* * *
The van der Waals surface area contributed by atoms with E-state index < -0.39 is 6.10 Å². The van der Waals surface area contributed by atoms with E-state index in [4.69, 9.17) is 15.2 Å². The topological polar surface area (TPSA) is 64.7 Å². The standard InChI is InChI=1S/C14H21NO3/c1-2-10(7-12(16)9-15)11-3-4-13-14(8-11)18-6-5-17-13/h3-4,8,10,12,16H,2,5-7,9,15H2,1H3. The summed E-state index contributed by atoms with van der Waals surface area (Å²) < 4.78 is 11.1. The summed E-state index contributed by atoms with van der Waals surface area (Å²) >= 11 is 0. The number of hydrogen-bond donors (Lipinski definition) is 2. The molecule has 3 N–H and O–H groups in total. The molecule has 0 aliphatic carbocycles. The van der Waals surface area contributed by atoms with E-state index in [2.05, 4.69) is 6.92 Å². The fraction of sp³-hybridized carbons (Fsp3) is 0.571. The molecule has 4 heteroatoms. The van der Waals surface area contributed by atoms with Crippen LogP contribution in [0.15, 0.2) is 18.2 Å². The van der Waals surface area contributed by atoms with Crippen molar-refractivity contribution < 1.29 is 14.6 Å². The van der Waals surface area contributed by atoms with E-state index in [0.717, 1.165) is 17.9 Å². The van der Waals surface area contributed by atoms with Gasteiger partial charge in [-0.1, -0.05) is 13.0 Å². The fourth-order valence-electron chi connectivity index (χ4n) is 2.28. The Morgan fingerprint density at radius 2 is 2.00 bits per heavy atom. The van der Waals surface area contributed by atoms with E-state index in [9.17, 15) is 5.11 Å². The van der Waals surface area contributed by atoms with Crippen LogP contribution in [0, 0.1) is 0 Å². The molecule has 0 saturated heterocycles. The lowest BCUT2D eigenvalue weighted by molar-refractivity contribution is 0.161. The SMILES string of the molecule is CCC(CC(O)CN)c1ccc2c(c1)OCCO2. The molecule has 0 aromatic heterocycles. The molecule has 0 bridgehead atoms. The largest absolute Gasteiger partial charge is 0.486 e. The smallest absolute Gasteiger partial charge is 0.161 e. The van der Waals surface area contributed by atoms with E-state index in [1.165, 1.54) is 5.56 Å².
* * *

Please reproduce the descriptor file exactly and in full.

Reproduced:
The van der Waals surface area contributed by atoms with E-state index < -0.39 is 6.10 Å². The van der Waals surface area contributed by atoms with E-state index in [4.69, 9.17) is 15.2 Å². The topological polar surface area (TPSA) is 64.7 Å². The standard InChI is InChI=1S/C14H21NO3/c1-2-10(7-12(16)9-15)11-3-4-13-14(8-11)18-6-5-17-13/h3-4,8,10,12,16H,2,5-7,9,15H2,1H3. The summed E-state index contributed by atoms with van der Waals surface area (Å²) < 4.78 is 11.1. The summed E-state index contributed by atoms with van der Waals surface area (Å²) >= 11 is 0. The number of hydrogen-bond donors (Lipinski definition) is 2. The molecule has 3 N–H and O–H groups in total. The molecule has 0 aliphatic carbocycles. The van der Waals surface area contributed by atoms with E-state index in [2.05, 4.69) is 6.92 Å². The fraction of sp³-hybridized carbons (Fsp3) is 0.571. The molecule has 4 heteroatoms. The van der Waals surface area contributed by atoms with Crippen LogP contribution in [0.15, 0.2) is 18.2 Å². The van der Waals surface area contributed by atoms with Crippen molar-refractivity contribution < 1.29 is 14.6 Å². The van der Waals surface area contributed by atoms with E-state index in [0.717, 1.165) is 17.9 Å². The van der Waals surface area contributed by atoms with Gasteiger partial charge in [-0.1, -0.05) is 13.0 Å². The fourth-order valence-electron chi connectivity index (χ4n) is 2.28. The Morgan fingerprint density at radius 2 is 2.00 bits per heavy atom. The van der Waals surface area contributed by atoms with E-state index in [9.17, 15) is 5.11 Å². The van der Waals surface area contributed by atoms with Crippen LogP contribution in [0, 0.1) is 0 Å². The molecule has 0 saturated heterocycles. The lowest BCUT2D eigenvalue weighted by molar-refractivity contribution is 0.161. The SMILES string of the molecule is CCC(CC(O)CN)c1ccc2c(c1)OCCO2. The molecule has 0 aromatic heterocycles. The molecule has 0 bridgehead atoms. The largest absolute Gasteiger partial charge is 0.486 e. The smallest absolute Gasteiger partial charge is 0.161 e. The van der Waals surface area contributed by atoms with E-state index in [1.165, 1.54) is 5.56 Å².